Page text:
Parents' outrage at plans for new homes
PUBLISHED: 17:07 13 November 2008 | UPDATED: 15:36 07 September 2010
THE controversial decision to give the go-ahead to a new development in Crouch End has sparked outrage by parents and teachers at a nearby school who fear future residents can peer in on their children. At Monday s planning committee meeting, the council
THE controversial decision to give the go-ahead to a new development in Crouch End has sparked outrage by parents and teachers at a nearby school who fear future residents can peer in on their children.
At Monday's planning committee meeting, the council granted consent for nine three-storey, four-bedroom townhouses with car parking at 158 Tottenham Lane.
The site, which is currently vacant, is directly adjacent to Rokesly infant and primary schools and runs alongside the playground.
Paul Gunn, a parent at the school, said: "We totally object to it overlooking the school.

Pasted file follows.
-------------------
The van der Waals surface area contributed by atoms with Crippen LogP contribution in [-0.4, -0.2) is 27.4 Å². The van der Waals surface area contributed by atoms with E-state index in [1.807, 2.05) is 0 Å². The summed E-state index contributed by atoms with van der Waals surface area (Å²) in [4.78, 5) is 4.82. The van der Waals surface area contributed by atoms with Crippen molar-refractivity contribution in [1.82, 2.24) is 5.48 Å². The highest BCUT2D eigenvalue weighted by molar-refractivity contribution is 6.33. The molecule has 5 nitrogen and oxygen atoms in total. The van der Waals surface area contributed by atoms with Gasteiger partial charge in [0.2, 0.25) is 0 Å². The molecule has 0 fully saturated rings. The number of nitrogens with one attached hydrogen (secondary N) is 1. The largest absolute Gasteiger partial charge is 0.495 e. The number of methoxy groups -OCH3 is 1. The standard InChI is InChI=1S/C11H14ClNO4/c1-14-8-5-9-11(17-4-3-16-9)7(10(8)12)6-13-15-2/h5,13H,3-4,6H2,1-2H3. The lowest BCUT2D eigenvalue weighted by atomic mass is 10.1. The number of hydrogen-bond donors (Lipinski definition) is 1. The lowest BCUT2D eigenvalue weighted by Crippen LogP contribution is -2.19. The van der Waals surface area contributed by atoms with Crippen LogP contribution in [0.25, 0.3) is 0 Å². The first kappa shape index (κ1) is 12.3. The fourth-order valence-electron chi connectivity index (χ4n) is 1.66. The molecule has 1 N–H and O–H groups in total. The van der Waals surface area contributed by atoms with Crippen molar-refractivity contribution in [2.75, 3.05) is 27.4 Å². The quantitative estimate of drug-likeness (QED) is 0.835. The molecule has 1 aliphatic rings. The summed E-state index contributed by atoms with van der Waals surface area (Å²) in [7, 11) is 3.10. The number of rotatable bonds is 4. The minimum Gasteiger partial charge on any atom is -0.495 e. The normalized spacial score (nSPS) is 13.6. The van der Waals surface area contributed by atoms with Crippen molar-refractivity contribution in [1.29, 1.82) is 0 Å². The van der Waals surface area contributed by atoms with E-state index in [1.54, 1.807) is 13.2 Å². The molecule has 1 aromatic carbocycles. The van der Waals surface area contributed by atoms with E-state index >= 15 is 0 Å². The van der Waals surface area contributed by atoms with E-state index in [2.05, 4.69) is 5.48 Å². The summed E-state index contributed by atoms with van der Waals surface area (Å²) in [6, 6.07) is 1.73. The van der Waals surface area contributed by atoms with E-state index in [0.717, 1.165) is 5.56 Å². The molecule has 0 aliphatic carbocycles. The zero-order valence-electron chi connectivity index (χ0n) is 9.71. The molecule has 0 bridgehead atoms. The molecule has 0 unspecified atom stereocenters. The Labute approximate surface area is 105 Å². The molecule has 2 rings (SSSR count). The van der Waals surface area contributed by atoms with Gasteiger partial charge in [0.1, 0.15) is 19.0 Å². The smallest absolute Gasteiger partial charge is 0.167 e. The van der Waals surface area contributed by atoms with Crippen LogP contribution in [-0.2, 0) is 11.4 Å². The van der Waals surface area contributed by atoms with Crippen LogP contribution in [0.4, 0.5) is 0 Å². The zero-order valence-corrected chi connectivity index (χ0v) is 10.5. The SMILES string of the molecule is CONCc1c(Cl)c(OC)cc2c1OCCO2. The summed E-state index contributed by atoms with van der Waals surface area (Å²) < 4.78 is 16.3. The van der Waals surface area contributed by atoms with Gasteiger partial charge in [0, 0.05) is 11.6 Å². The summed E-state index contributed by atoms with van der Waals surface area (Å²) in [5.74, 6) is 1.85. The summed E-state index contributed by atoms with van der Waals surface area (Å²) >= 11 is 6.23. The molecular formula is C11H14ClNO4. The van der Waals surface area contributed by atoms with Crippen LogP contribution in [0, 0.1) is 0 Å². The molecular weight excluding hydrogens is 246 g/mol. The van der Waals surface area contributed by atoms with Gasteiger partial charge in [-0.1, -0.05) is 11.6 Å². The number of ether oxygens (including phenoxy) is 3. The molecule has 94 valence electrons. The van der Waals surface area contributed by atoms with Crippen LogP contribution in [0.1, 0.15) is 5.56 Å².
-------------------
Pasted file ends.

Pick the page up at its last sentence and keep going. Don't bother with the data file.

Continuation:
"There will be opportunities for people to engage with the children, which shouldn't happen.
"Residents will be able to communicate with the children through the windows. You only need to imagine what the worse situation will be."
Paul Guenautt, a governor at the private school, added: "We strongly object to plans on the belief that it will have a serious detriment effect on the pupils.
"There are issues of intrusion, overshadowing of the playground, the environmental impact and traffic flow will become more of an issue.
"It is literally an accident waiting to happen.
"The future of that site needs to be completely rethought."
Developer Pocket said it did as much as possible to accommodate suggestions from the school and residents.
Director Marc Vlessing said: "We did everything we could to engage with the school. To suggest we did not have the children's best interest at heart is nonsense.
"The wall would be high enough so you could barely see into the playground - let alone talk to the children."
But Mr Vlessing also said he was not entirely happy with the council's decision.
He added: "We originally wanted this site to be 25 or more affordable one-bedroom flats for about £160,000 but the council wanted nine townhouses.
"We're pleased it got consent but it's not right for young Londoners on moderate salaries.
"We could have made a better use of the land.
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